"I wager a yellow-boy you can't clear that hedge without losing your seat," Philip said.
"Can you afford to part with a guinea, Philip, when you intend to sit at the board of green cloth with us this evening?"
Laughing again, the redhead backed his prancing horse away from the hedge. He motioned toward its awe-inspiring height. "Think of it as setting me on my way to a fortune-filled night."
"Or starting you on such a round of bad luck you must excuse yourself as you did the last time?"
"You know I was behind the wind that night," Philip said. "I'm plump in the pockets today."
"Then I accept your foolish wager, Brother. Your guinea shall be mine before the hour grows much older."
Philip's laugh followed Hamilton as he turned Cirrus along the road. He had to put some distance between himself and the hedge, for the horse needed to build up speed to clear it. With the cool breeze coming from the sea, tempered by the hot sun, it was the perfect day for a ride ... if he had been in the proper mood for frivolity. He wasn't. He hadn't been in high spirits for more than a year. Maybe this sport would steer his mind away from his troubles.
His whispered command brought Cirrus's ears up and sent the horse racing toward the hedge. Leaning forward, Hamilton concentrated. He must wait for the exact moment to give the order to jump. Dust burned in his eyes and throat. Even as he shouted to the horse, he could feel Cirrus tense. They rose—the strength of the horse defying the wind—and fell back to earth on the far side of the hedge.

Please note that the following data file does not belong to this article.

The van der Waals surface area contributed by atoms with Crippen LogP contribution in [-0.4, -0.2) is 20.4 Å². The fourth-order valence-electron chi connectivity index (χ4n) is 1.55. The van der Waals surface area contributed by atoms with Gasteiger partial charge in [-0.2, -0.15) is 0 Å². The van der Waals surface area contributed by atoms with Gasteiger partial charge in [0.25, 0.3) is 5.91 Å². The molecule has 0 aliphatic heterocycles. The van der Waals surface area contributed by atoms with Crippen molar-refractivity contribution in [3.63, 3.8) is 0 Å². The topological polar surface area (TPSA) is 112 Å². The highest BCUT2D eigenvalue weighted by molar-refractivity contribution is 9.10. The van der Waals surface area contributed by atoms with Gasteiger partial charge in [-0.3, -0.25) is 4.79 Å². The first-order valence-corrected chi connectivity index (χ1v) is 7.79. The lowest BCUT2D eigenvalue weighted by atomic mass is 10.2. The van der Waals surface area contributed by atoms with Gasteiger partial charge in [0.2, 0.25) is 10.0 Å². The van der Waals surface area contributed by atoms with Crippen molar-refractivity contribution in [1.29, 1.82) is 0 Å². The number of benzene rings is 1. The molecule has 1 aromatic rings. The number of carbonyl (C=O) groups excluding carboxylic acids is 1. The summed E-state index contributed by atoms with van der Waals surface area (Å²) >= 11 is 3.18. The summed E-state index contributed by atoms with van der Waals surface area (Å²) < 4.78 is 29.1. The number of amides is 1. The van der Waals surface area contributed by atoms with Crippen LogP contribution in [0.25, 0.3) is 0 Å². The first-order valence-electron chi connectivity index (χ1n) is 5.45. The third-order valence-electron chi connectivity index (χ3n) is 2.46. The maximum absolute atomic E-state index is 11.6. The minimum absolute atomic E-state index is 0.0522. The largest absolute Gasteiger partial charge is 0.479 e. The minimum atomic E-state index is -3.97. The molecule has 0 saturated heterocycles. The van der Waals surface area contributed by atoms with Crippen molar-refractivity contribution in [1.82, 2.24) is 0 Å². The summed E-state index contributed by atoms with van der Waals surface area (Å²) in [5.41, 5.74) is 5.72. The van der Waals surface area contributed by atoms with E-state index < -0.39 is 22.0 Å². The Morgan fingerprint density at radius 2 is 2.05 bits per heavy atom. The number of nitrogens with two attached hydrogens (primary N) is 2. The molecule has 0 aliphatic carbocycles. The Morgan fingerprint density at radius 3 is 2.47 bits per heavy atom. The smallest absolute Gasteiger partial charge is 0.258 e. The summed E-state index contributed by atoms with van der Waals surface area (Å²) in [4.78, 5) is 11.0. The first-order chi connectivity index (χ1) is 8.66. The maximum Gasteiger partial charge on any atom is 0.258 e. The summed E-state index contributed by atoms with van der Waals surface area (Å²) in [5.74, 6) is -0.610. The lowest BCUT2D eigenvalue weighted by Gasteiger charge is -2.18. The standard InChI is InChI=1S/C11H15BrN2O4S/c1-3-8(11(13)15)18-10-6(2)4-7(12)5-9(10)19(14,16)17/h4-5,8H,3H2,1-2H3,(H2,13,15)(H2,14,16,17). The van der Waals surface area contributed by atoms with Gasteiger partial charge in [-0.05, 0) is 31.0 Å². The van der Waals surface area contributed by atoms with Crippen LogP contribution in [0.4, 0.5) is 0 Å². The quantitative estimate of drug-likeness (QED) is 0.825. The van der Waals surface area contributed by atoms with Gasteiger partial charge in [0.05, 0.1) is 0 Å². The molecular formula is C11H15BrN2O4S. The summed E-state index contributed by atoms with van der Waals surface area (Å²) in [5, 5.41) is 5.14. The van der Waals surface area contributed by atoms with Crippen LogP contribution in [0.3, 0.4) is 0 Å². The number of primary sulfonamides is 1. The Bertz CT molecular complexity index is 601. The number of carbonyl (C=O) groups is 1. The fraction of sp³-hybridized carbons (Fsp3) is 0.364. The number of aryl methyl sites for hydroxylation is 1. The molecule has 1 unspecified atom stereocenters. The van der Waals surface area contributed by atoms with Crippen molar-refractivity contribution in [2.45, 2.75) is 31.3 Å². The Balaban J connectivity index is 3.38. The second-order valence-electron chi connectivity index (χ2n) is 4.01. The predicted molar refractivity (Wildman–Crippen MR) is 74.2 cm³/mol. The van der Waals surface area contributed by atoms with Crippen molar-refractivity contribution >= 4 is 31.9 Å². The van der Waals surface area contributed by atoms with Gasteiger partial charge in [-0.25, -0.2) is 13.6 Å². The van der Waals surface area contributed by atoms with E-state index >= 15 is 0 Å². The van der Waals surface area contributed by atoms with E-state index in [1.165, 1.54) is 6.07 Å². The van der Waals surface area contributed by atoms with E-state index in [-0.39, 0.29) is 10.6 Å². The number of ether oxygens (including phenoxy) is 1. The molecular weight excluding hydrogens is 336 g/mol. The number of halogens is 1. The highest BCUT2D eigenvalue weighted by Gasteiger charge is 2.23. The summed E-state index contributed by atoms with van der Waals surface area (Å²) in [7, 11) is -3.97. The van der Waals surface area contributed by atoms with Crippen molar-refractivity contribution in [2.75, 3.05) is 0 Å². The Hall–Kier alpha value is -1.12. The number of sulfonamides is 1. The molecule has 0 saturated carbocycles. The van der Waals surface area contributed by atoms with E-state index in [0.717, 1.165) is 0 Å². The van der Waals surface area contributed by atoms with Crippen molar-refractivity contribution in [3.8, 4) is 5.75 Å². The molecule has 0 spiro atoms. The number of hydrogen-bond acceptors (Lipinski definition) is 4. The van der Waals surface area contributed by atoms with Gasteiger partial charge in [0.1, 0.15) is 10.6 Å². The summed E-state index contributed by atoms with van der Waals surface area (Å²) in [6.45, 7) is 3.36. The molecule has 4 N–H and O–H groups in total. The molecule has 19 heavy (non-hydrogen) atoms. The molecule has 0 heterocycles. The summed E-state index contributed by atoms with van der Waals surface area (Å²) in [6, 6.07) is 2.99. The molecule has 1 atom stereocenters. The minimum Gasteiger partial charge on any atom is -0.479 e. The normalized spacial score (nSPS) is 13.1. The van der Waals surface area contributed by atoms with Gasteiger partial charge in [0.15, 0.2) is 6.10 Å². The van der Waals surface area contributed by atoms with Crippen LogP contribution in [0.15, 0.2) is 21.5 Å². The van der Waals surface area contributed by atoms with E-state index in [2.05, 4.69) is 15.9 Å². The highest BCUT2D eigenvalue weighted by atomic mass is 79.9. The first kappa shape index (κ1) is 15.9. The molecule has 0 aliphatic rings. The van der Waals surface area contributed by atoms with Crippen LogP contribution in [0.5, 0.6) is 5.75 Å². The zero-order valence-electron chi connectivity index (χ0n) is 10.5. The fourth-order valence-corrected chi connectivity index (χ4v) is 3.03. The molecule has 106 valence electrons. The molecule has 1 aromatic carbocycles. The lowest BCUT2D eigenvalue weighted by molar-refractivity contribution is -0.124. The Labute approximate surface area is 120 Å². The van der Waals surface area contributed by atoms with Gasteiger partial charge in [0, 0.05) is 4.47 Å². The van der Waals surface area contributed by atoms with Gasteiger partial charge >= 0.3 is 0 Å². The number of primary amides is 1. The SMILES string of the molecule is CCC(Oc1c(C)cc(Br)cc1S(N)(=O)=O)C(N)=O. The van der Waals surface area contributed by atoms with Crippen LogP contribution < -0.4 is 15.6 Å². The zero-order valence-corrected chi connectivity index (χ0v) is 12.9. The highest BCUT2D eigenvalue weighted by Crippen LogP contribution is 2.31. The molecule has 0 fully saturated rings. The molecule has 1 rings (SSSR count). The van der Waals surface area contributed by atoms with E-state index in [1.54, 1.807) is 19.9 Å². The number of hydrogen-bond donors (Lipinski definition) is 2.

With a victorious cheer, Hamilton turned the horse back toward the road. Again Cirrus cleared the hedge with ease. The horse's sides heaved against Hamilton's legs as he brought him to a stop by Philip.
"Grand horse, isn't he?" Hamilton asked as he leapt from the saddle. He rubbed the horse's nose and smiled as the horse nuzzled him. "I swear he will be—nay, he already is—the best jumper in all of England."
"What a shame that Sir Delwyn wasn't here! With his love of gambling, you could have emptied his pockets of a handful of guineas."
"I shall leave you and the good baronet to your betting. More important matters plague me."